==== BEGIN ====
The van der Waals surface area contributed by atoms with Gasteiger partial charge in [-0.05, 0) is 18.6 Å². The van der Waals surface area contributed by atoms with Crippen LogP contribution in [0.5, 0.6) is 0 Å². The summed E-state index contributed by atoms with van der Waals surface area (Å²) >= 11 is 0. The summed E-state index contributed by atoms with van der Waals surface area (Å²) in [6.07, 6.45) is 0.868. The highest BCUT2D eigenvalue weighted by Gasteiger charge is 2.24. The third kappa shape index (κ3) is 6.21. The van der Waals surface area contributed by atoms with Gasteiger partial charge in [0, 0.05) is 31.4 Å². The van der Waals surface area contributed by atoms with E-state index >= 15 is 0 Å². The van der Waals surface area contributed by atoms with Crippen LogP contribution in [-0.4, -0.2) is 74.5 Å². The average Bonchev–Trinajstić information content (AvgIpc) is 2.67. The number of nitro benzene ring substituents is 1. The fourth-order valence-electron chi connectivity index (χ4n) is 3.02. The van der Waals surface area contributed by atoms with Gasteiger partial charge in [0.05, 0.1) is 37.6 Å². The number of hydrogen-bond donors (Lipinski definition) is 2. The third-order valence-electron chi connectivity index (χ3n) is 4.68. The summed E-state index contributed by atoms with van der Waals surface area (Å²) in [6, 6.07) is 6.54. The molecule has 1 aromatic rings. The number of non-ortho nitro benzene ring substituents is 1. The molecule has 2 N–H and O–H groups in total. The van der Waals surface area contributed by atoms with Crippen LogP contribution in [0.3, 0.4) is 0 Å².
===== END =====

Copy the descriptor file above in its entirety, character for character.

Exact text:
The van der Waals surface area contributed by atoms with Gasteiger partial charge in [-0.05, 0) is 18.6 Å². The van der Waals surface area contributed by atoms with Crippen LogP contribution in [0.5, 0.6) is 0 Å². The summed E-state index contributed by atoms with van der Waals surface area (Å²) >= 11 is 0. The summed E-state index contributed by atoms with van der Waals surface area (Å²) in [6.07, 6.45) is 0.868. The highest BCUT2D eigenvalue weighted by Gasteiger charge is 2.24. The third kappa shape index (κ3) is 6.21. The van der Waals surface area contributed by atoms with Gasteiger partial charge in [0, 0.05) is 31.4 Å². The van der Waals surface area contributed by atoms with E-state index >= 15 is 0 Å². The van der Waals surface area contributed by atoms with Crippen LogP contribution in [-0.4, -0.2) is 74.5 Å². The average Bonchev–Trinajstić information content (AvgIpc) is 2.67. The number of nitro benzene ring substituents is 1. The fourth-order valence-electron chi connectivity index (χ4n) is 3.02. The van der Waals surface area contributed by atoms with Gasteiger partial charge in [0.05, 0.1) is 37.6 Å². The number of hydrogen-bond donors (Lipinski definition) is 2. The third-order valence-electron chi connectivity index (χ3n) is 4.68. The summed E-state index contributed by atoms with van der Waals surface area (Å²) in [6, 6.07) is 6.54. The molecule has 1 aromatic rings. The number of non-ortho nitro benzene ring substituents is 1. The molecule has 2 N–H and O–H groups in total. The van der Waals surface area contributed by atoms with Crippen LogP contribution in [0.3, 0.4) is 0 Å².